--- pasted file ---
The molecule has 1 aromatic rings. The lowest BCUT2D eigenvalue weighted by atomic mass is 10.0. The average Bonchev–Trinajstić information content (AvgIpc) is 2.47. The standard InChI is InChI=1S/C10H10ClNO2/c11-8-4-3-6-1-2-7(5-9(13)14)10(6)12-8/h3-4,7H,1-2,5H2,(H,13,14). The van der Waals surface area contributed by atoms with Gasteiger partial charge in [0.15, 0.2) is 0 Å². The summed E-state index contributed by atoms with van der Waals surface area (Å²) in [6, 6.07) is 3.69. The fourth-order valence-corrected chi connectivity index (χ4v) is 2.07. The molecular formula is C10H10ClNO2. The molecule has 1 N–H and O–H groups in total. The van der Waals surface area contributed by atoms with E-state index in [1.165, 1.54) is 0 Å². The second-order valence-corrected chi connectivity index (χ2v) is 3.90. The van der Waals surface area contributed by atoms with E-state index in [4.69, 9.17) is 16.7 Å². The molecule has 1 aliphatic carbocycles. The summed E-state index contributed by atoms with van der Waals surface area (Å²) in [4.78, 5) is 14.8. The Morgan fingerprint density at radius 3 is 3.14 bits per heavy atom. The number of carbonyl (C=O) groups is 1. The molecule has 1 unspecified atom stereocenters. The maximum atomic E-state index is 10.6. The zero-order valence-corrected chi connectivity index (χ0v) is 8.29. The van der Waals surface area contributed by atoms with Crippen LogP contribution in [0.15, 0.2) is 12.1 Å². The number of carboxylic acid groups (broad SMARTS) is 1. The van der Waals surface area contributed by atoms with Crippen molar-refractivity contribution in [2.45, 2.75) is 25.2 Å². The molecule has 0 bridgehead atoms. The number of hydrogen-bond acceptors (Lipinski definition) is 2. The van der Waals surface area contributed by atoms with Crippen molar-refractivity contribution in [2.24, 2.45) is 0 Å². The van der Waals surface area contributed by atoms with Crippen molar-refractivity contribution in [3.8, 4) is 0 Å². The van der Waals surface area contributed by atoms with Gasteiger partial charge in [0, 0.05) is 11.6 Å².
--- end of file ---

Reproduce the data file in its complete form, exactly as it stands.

The molecule has 1 aromatic rings. The lowest BCUT2D eigenvalue weighted by atomic mass is 10.0. The average Bonchev–Trinajstić information content (AvgIpc) is 2.47. The standard InChI is InChI=1S/C10H10ClNO2/c11-8-4-3-6-1-2-7(5-9(13)14)10(6)12-8/h3-4,7H,1-2,5H2,(H,13,14). The van der Waals surface area contributed by atoms with Gasteiger partial charge in [0.15, 0.2) is 0 Å². The summed E-state index contributed by atoms with van der Waals surface area (Å²) in [6, 6.07) is 3.69. The fourth-order valence-corrected chi connectivity index (χ4v) is 2.07. The molecular formula is C10H10ClNO2. The molecule has 1 N–H and O–H groups in total. The van der Waals surface area contributed by atoms with E-state index in [1.165, 1.54) is 0 Å². The second-order valence-corrected chi connectivity index (χ2v) is 3.90. The van der Waals surface area contributed by atoms with E-state index in [4.69, 9.17) is 16.7 Å². The molecule has 1 aliphatic carbocycles. The summed E-state index contributed by atoms with van der Waals surface area (Å²) in [4.78, 5) is 14.8. The Morgan fingerprint density at radius 3 is 3.14 bits per heavy atom. The number of carbonyl (C=O) groups is 1. The molecule has 1 unspecified atom stereocenters. The maximum atomic E-state index is 10.6. The zero-order valence-corrected chi connectivity index (χ0v) is 8.29. The van der Waals surface area contributed by atoms with Crippen LogP contribution in [0.15, 0.2) is 12.1 Å². The number of carboxylic acid groups (broad SMARTS) is 1. The van der Waals surface area contributed by atoms with Crippen molar-refractivity contribution in [2.45, 2.75) is 25.2 Å². The molecule has 0 bridgehead atoms. The number of hydrogen-bond acceptors (Lipinski definition) is 2. The van der Waals surface area contributed by atoms with Crippen molar-refractivity contribution in [2.24, 2.45) is 0 Å². The van der Waals surface area contributed by atoms with Crippen molar-refractivity contribution in [3.8, 4) is 0 Å². The van der Waals surface area contributed by atoms with Gasteiger partial charge in [0, 0.05) is 11.6 Å².